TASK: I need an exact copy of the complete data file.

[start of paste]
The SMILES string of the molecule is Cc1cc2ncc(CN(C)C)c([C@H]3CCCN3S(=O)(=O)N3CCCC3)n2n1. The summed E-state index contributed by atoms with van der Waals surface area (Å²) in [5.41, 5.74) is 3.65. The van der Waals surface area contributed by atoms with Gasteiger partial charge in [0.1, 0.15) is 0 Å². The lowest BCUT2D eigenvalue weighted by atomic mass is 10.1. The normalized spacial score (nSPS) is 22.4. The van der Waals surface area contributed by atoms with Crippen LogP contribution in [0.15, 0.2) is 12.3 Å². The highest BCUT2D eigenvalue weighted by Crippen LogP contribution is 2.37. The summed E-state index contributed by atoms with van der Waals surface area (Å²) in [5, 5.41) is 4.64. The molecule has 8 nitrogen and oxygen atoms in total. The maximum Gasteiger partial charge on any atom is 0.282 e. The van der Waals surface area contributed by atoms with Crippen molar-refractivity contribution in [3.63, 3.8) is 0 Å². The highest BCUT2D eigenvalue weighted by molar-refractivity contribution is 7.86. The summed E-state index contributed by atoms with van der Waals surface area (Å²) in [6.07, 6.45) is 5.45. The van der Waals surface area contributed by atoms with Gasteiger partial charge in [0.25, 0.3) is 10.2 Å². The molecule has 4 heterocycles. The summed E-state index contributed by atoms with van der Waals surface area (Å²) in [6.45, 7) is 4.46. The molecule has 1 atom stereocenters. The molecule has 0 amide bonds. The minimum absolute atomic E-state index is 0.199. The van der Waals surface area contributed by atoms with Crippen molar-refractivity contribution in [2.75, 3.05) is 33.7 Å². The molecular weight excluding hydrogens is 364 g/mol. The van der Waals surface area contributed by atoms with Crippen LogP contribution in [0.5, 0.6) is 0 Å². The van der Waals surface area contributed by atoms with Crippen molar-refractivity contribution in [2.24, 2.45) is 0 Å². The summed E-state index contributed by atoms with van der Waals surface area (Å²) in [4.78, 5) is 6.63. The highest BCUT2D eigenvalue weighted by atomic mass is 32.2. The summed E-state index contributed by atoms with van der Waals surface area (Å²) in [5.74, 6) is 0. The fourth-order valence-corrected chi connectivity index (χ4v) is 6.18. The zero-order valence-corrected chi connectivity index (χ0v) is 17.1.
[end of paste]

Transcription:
The SMILES string of the molecule is Cc1cc2ncc(CN(C)C)c([C@H]3CCCN3S(=O)(=O)N3CCCC3)n2n1. The summed E-state index contributed by atoms with van der Waals surface area (Å²) in [5.41, 5.74) is 3.65. The van der Waals surface area contributed by atoms with Gasteiger partial charge in [0.1, 0.15) is 0 Å². The lowest BCUT2D eigenvalue weighted by atomic mass is 10.1. The normalized spacial score (nSPS) is 22.4. The van der Waals surface area contributed by atoms with Crippen LogP contribution in [0.15, 0.2) is 12.3 Å². The highest BCUT2D eigenvalue weighted by Crippen LogP contribution is 2.37. The summed E-state index contributed by atoms with van der Waals surface area (Å²) in [5, 5.41) is 4.64. The molecule has 8 nitrogen and oxygen atoms in total. The maximum Gasteiger partial charge on any atom is 0.282 e. The van der Waals surface area contributed by atoms with Crippen molar-refractivity contribution in [3.63, 3.8) is 0 Å². The highest BCUT2D eigenvalue weighted by molar-refractivity contribution is 7.86. The summed E-state index contributed by atoms with van der Waals surface area (Å²) in [6.07, 6.45) is 5.45. The van der Waals surface area contributed by atoms with Gasteiger partial charge in [0.25, 0.3) is 10.2 Å². The molecule has 4 heterocycles. The summed E-state index contributed by atoms with van der Waals surface area (Å²) in [6.45, 7) is 4.46. The molecule has 1 atom stereocenters. The molecule has 0 amide bonds. The minimum absolute atomic E-state index is 0.199. The van der Waals surface area contributed by atoms with Crippen molar-refractivity contribution in [2.75, 3.05) is 33.7 Å². The molecular weight excluding hydrogens is 364 g/mol. The van der Waals surface area contributed by atoms with Crippen LogP contribution in [0.5, 0.6) is 0 Å². The van der Waals surface area contributed by atoms with Crippen molar-refractivity contribution in [2.24, 2.45) is 0 Å². The summed E-state index contributed by atoms with van der Waals surface area (Å²) in [4.78, 5) is 6.63. The highest BCUT2D eigenvalue weighted by atomic mass is 32.2. The summed E-state index contributed by atoms with van der Waals surface area (Å²) in [5.74, 6) is 0. The fourth-order valence-corrected chi connectivity index (χ4v) is 6.18. The zero-order valence-corrected chi connectivity index (χ0v) is 17.1.